I decided to build a Colpitts oscillator after watching one of W2AEW's videos.
The only issue I ran into was that I had the power supply hooked up backwards, so when I initially connected it to the scope, the +12V shorted to ground (and it burned a small hookup wire in the process). I should have paid more attention to the testing that W2AEW describes in his video - on a second try, I was seeing -7V where I should have been seeing +5V. And I shouldn't have trusted the two hookup wires I was using to get from a computer power supply output to a circuit.
I also didn't have 2N2222 or 2N5904 transistors, I used 2N3904s, which seem to work fine.
This is the second part of something that has been sitting on my workbench. Part I.
The video below shows the two traces of the input and the output of the second JFET.
The board is coming together as much as it could be for not being printed or having an enclosure.
The third part will be waiting for me to order a few pots, which I forgot to put on my last parts order.
With all the issues surrounding FTDI chips and drivers, I decided I'd look at a competing chip - the Microchip MCP2221. Unlike the "standard" FTDI FT232 (which is most similar to the MCP2200), the MCP2221 includes both a UART and an I2C interface.
Hookup and Configuration
Hooking up this is pretty easy. I sacrificed a USB cable and pulled the red to Vcc on pin 1, black to ground on pin 14, white to Data- on pin 12, and green to Data+ on pin 13.
After that, I checked things using the Microchip MCP2221 Utility from Microchip. One of the more interesting things in the utility was being able to configure four pins:
GP0 (pin 2), default is UART RX LED, but can also be SSPND (suspend?) or GPIO
GP1 (pin 3), default is UART TX LED, but can also be CLK_OUT (clock out?), ADC1, IOC, or GPIO
GP2 (pin7), default is USBCFG, but can also be ADC2, DAC1, or GPIO
GP3 (pin 8), default is I2C LED, but can also be ADC3, DAC2, or GPIO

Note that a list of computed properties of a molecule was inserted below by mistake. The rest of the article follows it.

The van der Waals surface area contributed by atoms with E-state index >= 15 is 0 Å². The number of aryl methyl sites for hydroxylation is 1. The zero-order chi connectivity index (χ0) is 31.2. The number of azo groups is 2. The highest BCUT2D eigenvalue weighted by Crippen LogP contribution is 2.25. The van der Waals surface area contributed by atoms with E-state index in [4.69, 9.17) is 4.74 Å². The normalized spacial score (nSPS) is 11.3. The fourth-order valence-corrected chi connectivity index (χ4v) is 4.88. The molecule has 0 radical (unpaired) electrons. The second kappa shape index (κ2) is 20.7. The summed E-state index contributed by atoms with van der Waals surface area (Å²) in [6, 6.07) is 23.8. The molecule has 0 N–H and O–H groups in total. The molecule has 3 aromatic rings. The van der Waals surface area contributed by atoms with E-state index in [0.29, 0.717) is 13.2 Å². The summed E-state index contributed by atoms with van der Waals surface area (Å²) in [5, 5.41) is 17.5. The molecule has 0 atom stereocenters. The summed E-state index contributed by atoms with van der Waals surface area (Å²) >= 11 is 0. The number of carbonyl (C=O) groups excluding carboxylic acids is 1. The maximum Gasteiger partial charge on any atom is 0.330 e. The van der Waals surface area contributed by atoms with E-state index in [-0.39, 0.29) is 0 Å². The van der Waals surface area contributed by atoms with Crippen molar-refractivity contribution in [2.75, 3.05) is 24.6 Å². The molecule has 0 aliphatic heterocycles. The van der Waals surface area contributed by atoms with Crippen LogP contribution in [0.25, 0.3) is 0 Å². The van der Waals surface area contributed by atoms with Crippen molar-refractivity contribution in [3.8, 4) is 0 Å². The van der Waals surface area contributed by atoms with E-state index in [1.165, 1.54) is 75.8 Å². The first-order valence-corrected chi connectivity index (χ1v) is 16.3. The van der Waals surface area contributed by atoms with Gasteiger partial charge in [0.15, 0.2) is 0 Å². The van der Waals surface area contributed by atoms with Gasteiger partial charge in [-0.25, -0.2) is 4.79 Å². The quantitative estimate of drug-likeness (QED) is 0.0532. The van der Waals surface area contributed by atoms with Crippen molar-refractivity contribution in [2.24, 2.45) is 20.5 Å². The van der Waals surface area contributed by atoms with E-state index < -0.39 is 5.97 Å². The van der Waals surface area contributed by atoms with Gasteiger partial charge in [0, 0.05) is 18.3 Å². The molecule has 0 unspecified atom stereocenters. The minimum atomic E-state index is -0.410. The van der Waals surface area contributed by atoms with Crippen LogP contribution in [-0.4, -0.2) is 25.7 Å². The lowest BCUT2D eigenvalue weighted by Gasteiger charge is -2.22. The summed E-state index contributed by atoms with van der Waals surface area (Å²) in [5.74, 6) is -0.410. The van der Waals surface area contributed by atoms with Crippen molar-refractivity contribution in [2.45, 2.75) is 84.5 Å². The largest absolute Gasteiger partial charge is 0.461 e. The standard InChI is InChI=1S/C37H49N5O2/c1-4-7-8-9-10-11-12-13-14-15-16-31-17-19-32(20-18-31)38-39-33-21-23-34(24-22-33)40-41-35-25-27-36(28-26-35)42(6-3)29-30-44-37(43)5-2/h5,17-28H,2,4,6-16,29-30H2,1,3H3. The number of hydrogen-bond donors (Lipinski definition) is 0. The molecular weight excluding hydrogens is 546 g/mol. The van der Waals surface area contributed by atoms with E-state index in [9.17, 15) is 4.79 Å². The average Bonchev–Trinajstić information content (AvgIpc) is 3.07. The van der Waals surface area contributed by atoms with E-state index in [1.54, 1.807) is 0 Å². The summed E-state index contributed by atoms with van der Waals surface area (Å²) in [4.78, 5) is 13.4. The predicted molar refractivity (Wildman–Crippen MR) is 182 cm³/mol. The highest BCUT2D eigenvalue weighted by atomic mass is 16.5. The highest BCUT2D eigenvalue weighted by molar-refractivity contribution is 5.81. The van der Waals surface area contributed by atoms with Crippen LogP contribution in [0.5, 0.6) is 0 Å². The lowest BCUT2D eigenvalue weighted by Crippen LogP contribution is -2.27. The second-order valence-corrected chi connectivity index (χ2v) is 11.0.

The real reason I got this was to be able to interface to both I2C devices and UART (serial) devices, so I hooked a TC74 temperature sensor to it.
The hookup is straightforward, the TC74 uses four of it's five pins, Vcc, ground, SCL, and SDA. Vcc and ground are pretty self explanatory, SCL and SDA go to pins 10 and 9 on the MCP2221 (respectively). The SCL and SDA lines need pull-ups, I used 1.5k resistors.
To check things, Microchip provides an I2C/SMBus Terminal program.
Under "Advanced settings" you can scan the bus by giving it a range to scan...
Once I verified that the sensor was where I thought it was, I used the terminal tool to read it...
So the next steps are to figure out what I want to do with all this... I'm partly thinking a multi-function breakout board - UART, ADC and DAC
Some time ago I built an Internet gateway (iGate) for monitoring APRS packets and sending them to APRS-IS. It never made it to the blog partly because it was built out of Direwolf, so it was mostly software configuration.
Since then, I've had trouble keeping soundcards running in the same configuration and the iGate was offline for some time.
Last summer (or the one before it, I don't remember), I bought the components to a packet station: an AEA PK-232 TNC, a Kenwood Mobile, and a broken power supply. The broken power supply is still broken, but the rest is up and running.
The setup for the PK-232 is courtesy of LA6YIA on Google Groups:
BEACON EVERY 0
The APRX setup is not groundbreaking, but it's below, too, since it may help someone...
Then, since the ultimate test is to make it work, I wrote a simple Arduino Sketch using the Argent Data APRS Arduino shield and my trusty IC-T90A...
Obviously, this only transmits once, and it is using manually-entered location, but it does the job.
And of course, I could find some repeats in the log:
So at this point there should be better coverage in the far east of Cincinnati.
Many months ago, my brother-in-law brought over a guitar with the thought of "you fix it, I'll cover the costs, and we'll split the profits". It wasn't a bad deal, so I started fixing it. A month later, after I preceded to remove a large part of the partially-damaged finish, he called and told me that he got another guitar and he was no longer interested in pursuing it.
So it sat for many weeks.
And it sat for a few more weeks.
Finally, the same brother-in-law brought over a Marshall head that blew a fuse and a few diodes to repair. I needed a guitar to test it with, so I finished stripping it and ended up with something that looked decent and actually played (which I ultimately used to test the amp).